The country’s soaring ranks of the fully vaccinated have led to a sharply downward trend in all Covid metrics and, for most, a swift relaxation of restrictions.
The push to inoculate billions of people against Covid-19 quickly became the biggest vaccination campaign in human history. And the numbers suggest it’s working: more than 6.7 billion shots have been administered worldwide.
Here in Malaysia, the Covid vaccines first arrived in the closing days of February 2021. After an initial stumble in logistics and administration, things tightened up, and by late March and into April, Malaysia’s vaccination programme really started to gather steam. By May and June, hundreds of thousands of jabs were being given daily.
As the summer months dragged on, the percentage of Malaysia’s population with full vaccination (both doses) began ticking ever upward. The interval between shots for AstraZeneca was nine weeks, while Pfizer had only a three-week interval; for both, there’s a 14-day period after the second dose for the body to develop maximum immunity. At that point, a person is considered to be fully vaccinated.
Today, about seven and a half months after the first shipment of vaccines arrived at KLIA, that percentage stands at a robust 70.6% of Malaysia’s entire population – over 23 million people in the country are fully vaccinated. For adults, who were until just recently the only residents eligible for the jabs, the numbers are even more impressive: 94.0% of Malaysia’s adult (18+) population is fully vaccinated. An additional 3.2% have had the first dose and are awaiting the second. That leaves only 2.8% of all adults unvaccinated, which is a simply remarkable achievement.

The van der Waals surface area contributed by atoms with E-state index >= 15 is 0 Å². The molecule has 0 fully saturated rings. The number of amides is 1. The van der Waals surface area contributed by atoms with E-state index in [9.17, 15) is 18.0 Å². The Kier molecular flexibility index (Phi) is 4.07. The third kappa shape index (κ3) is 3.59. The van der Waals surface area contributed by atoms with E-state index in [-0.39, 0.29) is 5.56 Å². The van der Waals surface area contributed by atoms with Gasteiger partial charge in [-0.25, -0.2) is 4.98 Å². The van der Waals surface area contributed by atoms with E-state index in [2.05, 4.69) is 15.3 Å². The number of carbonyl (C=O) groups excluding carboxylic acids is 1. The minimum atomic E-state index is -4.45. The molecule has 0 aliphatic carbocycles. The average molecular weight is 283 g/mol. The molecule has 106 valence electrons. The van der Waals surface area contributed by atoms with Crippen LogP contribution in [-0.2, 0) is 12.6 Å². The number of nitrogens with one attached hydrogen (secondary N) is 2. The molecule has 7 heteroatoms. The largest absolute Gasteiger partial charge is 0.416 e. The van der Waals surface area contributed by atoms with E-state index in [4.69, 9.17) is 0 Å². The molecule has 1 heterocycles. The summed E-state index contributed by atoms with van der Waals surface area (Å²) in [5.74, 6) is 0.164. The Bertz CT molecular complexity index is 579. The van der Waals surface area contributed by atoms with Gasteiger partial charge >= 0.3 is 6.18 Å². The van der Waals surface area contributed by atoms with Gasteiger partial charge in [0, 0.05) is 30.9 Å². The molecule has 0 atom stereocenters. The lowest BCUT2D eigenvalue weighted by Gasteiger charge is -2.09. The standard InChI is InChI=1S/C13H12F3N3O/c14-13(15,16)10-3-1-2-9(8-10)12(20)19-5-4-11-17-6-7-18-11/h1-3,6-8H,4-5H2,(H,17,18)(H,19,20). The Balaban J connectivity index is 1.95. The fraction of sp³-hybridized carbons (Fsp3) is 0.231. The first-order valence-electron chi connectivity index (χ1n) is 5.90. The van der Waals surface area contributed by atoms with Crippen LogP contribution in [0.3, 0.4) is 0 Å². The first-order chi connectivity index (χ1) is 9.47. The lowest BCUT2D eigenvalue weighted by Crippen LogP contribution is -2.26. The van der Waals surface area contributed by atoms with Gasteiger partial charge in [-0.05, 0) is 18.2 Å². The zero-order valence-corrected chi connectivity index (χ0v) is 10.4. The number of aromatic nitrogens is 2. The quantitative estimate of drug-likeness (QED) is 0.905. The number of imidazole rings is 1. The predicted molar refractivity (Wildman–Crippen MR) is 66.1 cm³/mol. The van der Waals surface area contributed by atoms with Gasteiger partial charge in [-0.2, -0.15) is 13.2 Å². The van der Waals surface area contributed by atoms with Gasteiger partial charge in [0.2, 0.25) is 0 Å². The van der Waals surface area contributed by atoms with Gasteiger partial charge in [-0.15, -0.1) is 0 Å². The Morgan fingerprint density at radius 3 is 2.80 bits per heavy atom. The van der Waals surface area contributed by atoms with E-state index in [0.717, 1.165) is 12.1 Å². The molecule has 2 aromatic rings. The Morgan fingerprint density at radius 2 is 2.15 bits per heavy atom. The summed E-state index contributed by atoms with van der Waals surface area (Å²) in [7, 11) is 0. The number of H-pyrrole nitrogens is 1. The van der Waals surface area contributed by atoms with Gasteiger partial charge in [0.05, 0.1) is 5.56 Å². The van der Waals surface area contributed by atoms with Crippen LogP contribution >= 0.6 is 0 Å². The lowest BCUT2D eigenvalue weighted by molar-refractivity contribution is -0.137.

Now, adolescents aged 12 to 17 are getting the jabs, and those numbers are on an impressive rise, too: already, 33.0% of the country’s 12- to 17-year-olds are fully vaccinated, and a total of 79.1% have had at least one dose.
As the vaccination rates in Malaysia have gotten higher and higher, the impact of the vaccines – and arguably the proof of their effectiveness – is impossible not to see. Cases are down. Infectivity and case positivity rates are lower. ICU cases and Covid deaths have plunged. And now, the overwhelming majority of severe illness and death from Covid-19 is occurring in those are unvaccinated.
And increasingly, medical workers, frontliners, and the healthcare industry as a whole is seeing some welcome relief from the immense strain it was previously under, peaking generally in July and August. Now, the overall utilisation of hospital beds in all of the Klang Valley is at just 52% – a figure that also includes non-Covid cases. Whereas on August 11, hospital admissions in the Klang Valley were peaking at close to 1,000 a day, two months later, that number had dropped to just over 300.
On a more visible level for residents, the effects of the vaccines have been seen in the swift, widespread relaxation of most restrictions, from dining in to events to interstate travel. Those who are fully vaccinated are seeing an end to nearly all of the movement restrictions everyone has endured for so long.
Malaysia’s vaccination programme has been a near-unqualified success story so far, and everyone involved – including the tens of millions of Malaysians and resident foreigners who signed up and got their jabs – deserves a healthy measure of praise and congratulations.
It looks like many of us will need to get a booster shot in the future to ensure a high level of protection, but for now, it’s great to be able to reclaim even a little of what we have all missed for close to two years: a hint of normalcy and a sense of hope.
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